This is just a shoe-string way of having backup power with my personal "only accessible by qualified persons".

    Your panel is a QO no?
    They make an interlock for it.

    It's a metal lever that won't move up and release the double pole breaker to the generator unless you shut the main off first. Then it moves up, and releases the generator's breaker to be turned on.

    As far as I know, it's to code and all.

    Here's an example.


    Single pipe quasi-vapor system. Typical operating pressure 0.14 - 0.43 oz. EcoSteam ES-20 Advanced Control for Residential Steam boilers. Rectorseal Steamaster water treatment
  • ratio
    ratio Member Posts: 2,919
    The poor man's transfer switch. They're mighty proud of those things too, but since, technically, they're competing with a 200A service rate NEMA 3R transfer switch, they're a heck of a deal.

    You need a power inlet to plug the generator in also. I've only seen one style that I'd use, it has a lid that covers not just the receptacle but the connection as well, meaning that it can be used in the rain. The big box specials that just have a flap that covers the face of the recpt. aren't listed for use in wet locations...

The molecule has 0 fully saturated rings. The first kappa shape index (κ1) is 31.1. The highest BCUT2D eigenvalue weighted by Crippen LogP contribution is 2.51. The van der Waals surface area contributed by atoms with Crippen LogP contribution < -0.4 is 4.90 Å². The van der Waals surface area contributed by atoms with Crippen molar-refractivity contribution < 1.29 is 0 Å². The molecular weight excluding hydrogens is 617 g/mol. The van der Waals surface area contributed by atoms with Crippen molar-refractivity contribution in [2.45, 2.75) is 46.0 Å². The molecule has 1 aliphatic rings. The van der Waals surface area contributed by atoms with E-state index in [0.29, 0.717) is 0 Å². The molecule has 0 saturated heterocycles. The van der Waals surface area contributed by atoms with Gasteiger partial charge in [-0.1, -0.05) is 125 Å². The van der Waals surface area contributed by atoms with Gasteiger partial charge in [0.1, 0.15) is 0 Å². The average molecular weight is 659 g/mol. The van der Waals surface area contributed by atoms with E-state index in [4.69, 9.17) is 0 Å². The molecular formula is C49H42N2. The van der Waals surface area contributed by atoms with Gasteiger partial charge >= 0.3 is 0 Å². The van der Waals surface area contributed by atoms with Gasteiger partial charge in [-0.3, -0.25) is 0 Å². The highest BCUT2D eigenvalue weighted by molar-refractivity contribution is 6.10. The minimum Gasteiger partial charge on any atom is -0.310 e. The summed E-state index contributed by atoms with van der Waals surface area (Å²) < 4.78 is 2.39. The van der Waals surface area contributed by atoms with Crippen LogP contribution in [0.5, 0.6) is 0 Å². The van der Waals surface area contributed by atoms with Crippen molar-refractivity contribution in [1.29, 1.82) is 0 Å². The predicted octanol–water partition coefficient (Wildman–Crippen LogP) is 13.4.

• Solid_Fuel_Man
    Solid_Fuel_Man Member Posts: 2,304
    edited January 2017
    Correct, most state "wet location when cover closed". The big glomey "in use" covers are the way to go in most cases.

    I'm not a huge fan of the LPG automatic generators. I have installed a dozen or so. On a windy -20F evening, what are the odds that will reliably start? Even with the cold weather kit, which is two heaters, one battery pad heater and one which slips over the oil filter. Both run continuously, with no control logic whatsoever. No thanks!

    Anyone seen the transfer switch which plugs into a meter socket? The meter ends up sticking out, and the generator plug is at the meter socket. http://www.generlink.com/about_generlink.cfm#
    Serving Northern Maine HVAC & Controls. I burn wood, it smells good!